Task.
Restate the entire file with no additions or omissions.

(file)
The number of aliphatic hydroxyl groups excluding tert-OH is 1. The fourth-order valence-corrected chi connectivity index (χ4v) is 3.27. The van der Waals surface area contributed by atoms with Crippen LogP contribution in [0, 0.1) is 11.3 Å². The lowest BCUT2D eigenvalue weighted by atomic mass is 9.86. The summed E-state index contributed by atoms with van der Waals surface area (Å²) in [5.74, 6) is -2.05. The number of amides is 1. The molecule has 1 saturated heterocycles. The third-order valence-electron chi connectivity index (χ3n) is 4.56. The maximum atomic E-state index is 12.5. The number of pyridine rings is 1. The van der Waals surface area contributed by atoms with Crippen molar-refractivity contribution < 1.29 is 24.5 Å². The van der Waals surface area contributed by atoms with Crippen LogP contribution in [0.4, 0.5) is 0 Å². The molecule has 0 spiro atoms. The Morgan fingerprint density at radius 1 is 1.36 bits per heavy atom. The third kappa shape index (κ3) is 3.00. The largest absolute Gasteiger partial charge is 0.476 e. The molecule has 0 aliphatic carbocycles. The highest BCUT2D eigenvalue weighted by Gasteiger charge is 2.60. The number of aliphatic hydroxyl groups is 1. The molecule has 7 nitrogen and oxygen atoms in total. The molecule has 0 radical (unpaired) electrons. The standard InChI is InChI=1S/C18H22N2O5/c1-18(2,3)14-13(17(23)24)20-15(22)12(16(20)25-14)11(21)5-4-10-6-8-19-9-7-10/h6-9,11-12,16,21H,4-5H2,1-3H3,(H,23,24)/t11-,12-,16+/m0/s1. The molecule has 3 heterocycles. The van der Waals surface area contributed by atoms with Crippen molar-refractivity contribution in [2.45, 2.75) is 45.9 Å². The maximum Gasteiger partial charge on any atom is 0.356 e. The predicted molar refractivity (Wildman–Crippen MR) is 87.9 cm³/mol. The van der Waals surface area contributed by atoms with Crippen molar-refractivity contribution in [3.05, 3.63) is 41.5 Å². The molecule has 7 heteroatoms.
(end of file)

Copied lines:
The number of aliphatic hydroxyl groups excluding tert-OH is 1. The fourth-order valence-corrected chi connectivity index (χ4v) is 3.27. The van der Waals surface area contributed by atoms with Crippen LogP contribution in [0, 0.1) is 11.3 Å². The lowest BCUT2D eigenvalue weighted by atomic mass is 9.86. The summed E-state index contributed by atoms with van der Waals surface area (Å²) in [5.74, 6) is -2.05. The number of amides is 1. The molecule has 1 saturated heterocycles. The third-order valence-electron chi connectivity index (χ3n) is 4.56. The maximum atomic E-state index is 12.5. The number of pyridine rings is 1. The van der Waals surface area contributed by atoms with Crippen molar-refractivity contribution < 1.29 is 24.5 Å². The van der Waals surface area contributed by atoms with Crippen LogP contribution in [0.4, 0.5) is 0 Å². The molecule has 0 spiro atoms. The Morgan fingerprint density at radius 1 is 1.36 bits per heavy atom. The third kappa shape index (κ3) is 3.00. The largest absolute Gasteiger partial charge is 0.476 e. The molecule has 0 aliphatic carbocycles. The highest BCUT2D eigenvalue weighted by Gasteiger charge is 2.60. The number of aliphatic hydroxyl groups is 1. The molecule has 7 nitrogen and oxygen atoms in total. The molecule has 0 radical (unpaired) electrons. The standard InChI is InChI=1S/C18H22N2O5/c1-18(2,3)14-13(17(23)24)20-15(22)12(16(20)25-14)11(21)5-4-10-6-8-19-9-7-10/h6-9,11-12,16,21H,4-5H2,1-3H3,(H,23,24)/t11-,12-,16+/m0/s1. The molecule has 3 heterocycles. The van der Waals surface area contributed by atoms with Crippen molar-refractivity contribution in [2.45, 2.75) is 45.9 Å². The maximum Gasteiger partial charge on any atom is 0.356 e. The predicted molar refractivity (Wildman–Crippen MR) is 87.9 cm³/mol. The van der Waals surface area contributed by atoms with Crippen molar-refractivity contribution in [3.05, 3.63) is 41.5 Å². The molecule has 7 heteroatoms.